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For dessert there was cheese but that seemed too hefty for any of us so we had the lemon posset with shortbread, a dark chocolate tart and strawberry snap, cackle and pop. The lemon possets were small delicate cream pots with a thin layer of strongly flavoured lemon jelly on top – just enough. The dark chocolate tart was slim and shiny and strong and slightly bitter – just as it should be. The strawberries were sandwiched between layers of Rice Krispies which were on top of marshmallow so very sweet and gooey.

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We started the meal with beer and wine. The list of beers is long with bottles from the Brixton Brewery, Partizan, Gypsy Hill Brewery and others. They come with their strength advertised which is important as some are 7.1%. We had a porter which tasted  – just like its description – of caramel, and a Pale Ale which was a good foil – a light and slightly bitter long drink. We interspersed our drinking with tap water  which was freely offered. We also had a French Malbec which was described as  having “a warming & smooth richness and well balanced” which it definitely was. With dessert there was a decaf Americano and a  glass of dessert wine.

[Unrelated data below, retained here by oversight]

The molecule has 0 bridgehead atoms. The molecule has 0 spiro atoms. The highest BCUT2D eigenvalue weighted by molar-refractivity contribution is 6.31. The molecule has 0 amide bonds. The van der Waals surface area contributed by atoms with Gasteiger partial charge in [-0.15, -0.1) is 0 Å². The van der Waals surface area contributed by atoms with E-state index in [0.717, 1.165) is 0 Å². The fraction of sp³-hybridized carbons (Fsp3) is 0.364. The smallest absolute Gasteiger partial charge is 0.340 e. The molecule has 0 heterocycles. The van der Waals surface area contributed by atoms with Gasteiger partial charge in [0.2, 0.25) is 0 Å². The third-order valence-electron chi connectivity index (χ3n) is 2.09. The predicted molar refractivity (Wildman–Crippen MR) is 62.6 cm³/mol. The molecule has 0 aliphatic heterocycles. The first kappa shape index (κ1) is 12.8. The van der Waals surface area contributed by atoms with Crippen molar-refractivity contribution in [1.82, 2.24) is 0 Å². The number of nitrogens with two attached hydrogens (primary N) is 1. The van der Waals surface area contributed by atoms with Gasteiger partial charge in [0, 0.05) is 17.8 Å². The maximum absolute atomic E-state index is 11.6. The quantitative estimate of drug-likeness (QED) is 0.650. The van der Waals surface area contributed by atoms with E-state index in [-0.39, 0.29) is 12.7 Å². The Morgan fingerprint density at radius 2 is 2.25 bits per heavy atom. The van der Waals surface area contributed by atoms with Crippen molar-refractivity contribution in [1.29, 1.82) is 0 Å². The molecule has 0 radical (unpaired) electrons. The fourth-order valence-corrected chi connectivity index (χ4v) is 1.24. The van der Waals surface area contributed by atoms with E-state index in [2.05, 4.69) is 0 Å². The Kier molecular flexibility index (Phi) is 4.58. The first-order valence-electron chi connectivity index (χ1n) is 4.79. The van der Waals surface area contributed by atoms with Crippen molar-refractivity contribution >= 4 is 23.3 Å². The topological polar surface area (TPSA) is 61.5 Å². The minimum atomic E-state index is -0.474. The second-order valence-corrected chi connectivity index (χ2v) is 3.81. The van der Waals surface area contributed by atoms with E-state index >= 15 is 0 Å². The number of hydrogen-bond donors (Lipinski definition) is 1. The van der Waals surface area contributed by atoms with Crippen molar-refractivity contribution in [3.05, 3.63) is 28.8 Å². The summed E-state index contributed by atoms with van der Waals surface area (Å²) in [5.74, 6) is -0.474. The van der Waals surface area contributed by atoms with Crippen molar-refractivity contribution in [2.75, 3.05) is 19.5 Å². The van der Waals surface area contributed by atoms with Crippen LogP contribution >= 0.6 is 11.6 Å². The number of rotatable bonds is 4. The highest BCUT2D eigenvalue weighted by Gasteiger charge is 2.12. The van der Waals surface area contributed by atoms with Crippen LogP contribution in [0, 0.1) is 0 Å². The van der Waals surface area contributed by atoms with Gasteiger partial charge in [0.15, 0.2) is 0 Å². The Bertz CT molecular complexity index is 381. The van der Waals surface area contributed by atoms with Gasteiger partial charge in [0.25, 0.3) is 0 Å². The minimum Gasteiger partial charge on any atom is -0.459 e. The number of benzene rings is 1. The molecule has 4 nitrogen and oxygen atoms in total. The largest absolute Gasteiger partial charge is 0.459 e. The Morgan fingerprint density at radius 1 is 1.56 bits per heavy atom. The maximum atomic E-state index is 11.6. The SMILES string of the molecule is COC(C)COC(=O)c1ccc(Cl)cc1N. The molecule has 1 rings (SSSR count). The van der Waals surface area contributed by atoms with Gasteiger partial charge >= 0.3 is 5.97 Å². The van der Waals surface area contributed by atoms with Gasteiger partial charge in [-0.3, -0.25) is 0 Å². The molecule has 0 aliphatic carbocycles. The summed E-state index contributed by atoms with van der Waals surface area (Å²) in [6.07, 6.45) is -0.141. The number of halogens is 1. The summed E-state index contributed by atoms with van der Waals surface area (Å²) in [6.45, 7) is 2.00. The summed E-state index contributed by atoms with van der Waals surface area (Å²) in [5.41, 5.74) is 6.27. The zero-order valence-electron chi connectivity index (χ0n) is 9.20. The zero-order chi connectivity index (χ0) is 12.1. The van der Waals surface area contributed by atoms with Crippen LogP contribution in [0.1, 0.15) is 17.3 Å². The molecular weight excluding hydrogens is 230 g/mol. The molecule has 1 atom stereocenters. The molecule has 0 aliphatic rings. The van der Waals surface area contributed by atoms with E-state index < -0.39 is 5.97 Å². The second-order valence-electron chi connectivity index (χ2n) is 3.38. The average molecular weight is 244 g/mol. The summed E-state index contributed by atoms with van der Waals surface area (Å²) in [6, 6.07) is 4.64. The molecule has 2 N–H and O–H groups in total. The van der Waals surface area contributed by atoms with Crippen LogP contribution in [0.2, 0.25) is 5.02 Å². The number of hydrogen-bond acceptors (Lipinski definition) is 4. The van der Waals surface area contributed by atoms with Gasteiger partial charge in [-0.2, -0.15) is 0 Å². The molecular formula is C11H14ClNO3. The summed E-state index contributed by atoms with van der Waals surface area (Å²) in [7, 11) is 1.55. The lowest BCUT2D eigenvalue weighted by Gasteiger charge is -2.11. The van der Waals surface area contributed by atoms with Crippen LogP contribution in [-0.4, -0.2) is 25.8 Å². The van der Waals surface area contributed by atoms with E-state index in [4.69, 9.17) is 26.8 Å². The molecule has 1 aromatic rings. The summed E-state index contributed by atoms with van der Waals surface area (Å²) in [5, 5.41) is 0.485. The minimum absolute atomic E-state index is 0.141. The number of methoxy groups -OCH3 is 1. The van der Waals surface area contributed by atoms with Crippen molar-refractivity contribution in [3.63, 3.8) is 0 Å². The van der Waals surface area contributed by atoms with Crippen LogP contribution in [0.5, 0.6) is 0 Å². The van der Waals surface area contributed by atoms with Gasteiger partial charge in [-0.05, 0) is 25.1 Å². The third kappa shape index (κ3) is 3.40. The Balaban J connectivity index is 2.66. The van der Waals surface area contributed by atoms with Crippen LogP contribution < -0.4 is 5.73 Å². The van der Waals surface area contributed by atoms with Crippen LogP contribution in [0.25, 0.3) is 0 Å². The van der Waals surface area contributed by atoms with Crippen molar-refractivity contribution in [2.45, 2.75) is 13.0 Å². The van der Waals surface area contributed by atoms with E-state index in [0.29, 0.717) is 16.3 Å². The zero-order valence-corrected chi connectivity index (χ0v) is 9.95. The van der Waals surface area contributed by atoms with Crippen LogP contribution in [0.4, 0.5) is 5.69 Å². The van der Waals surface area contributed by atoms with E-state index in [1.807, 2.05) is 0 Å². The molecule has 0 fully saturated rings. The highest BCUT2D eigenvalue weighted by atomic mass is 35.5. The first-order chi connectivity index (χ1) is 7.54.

We really enjoyed this meal. There was of course the good company but we could talk without having to shout and the waiting staff were helpful and didn’t push us out too quickly. The bill was celebration size (£180) but it was for four people with three courses, wine and sundries. We thought it was better than anything currently in Brixton and we would most certainly return for another celebration meal.

Butcher Shops in Brixton

Jones the Butcher,
Address: 1 Dulwich Rd, London SE24 0NT
020 7274 4629
http://jonesthebutcher.wordpress.com/
Opening Hours: Mon: 05:00 – 12:30; Tue: 05:00 – 12:30 Wed: 05:00 – 12:30 Thu: 05:00 – 13:00; Fri: 05:00 – 13:00; Sat: 09:00 – 13:00

Dombey & Son,
19 Market Row, Brixton, London, SW9 8LB
020 7274 1035
Opening Hours:: Tue: 07:30 – 17:30; Wed: 07:30 – 15:30; Thu: 07:30 – 17:30; Fri: 07:30 – 17:45; Sat: 06:30 – 17:45

Michael’s Meat Market
49 Atlantic Rd London SW9 8JL
020 7737 1069